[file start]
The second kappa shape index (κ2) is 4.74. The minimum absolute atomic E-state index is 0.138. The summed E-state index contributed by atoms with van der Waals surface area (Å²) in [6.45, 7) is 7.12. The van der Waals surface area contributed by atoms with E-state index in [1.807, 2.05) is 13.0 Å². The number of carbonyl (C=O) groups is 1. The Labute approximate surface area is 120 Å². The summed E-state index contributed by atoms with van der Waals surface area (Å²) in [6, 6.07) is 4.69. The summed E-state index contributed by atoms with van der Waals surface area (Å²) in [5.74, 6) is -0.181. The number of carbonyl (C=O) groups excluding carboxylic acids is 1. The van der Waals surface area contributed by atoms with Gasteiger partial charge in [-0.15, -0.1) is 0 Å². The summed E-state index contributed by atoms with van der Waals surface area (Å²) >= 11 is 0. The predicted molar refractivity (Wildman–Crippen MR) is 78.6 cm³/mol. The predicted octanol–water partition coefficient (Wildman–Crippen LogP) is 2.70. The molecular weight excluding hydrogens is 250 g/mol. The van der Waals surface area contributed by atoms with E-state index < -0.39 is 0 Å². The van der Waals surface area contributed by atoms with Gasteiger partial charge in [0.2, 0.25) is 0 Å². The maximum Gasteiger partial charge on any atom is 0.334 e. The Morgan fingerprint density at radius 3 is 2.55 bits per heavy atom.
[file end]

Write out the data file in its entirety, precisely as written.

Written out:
The second kappa shape index (κ2) is 4.74. The minimum absolute atomic E-state index is 0.138. The summed E-state index contributed by atoms with van der Waals surface area (Å²) in [6.45, 7) is 7.12. The van der Waals surface area contributed by atoms with E-state index in [1.807, 2.05) is 13.0 Å². The number of carbonyl (C=O) groups is 1. The Labute approximate surface area is 120 Å². The summed E-state index contributed by atoms with van der Waals surface area (Å²) in [6, 6.07) is 4.69. The summed E-state index contributed by atoms with van der Waals surface area (Å²) in [5.74, 6) is -0.181. The number of carbonyl (C=O) groups excluding carboxylic acids is 1. The van der Waals surface area contributed by atoms with Gasteiger partial charge in [-0.15, -0.1) is 0 Å². The summed E-state index contributed by atoms with van der Waals surface area (Å²) >= 11 is 0. The predicted molar refractivity (Wildman–Crippen MR) is 78.6 cm³/mol. The predicted octanol–water partition coefficient (Wildman–Crippen LogP) is 2.70. The molecular weight excluding hydrogens is 250 g/mol. The van der Waals surface area contributed by atoms with E-state index < -0.39 is 0 Å². The van der Waals surface area contributed by atoms with Gasteiger partial charge in [0.2, 0.25) is 0 Å². The maximum Gasteiger partial charge on any atom is 0.334 e. The Morgan fingerprint density at radius 3 is 2.55 bits per heavy atom.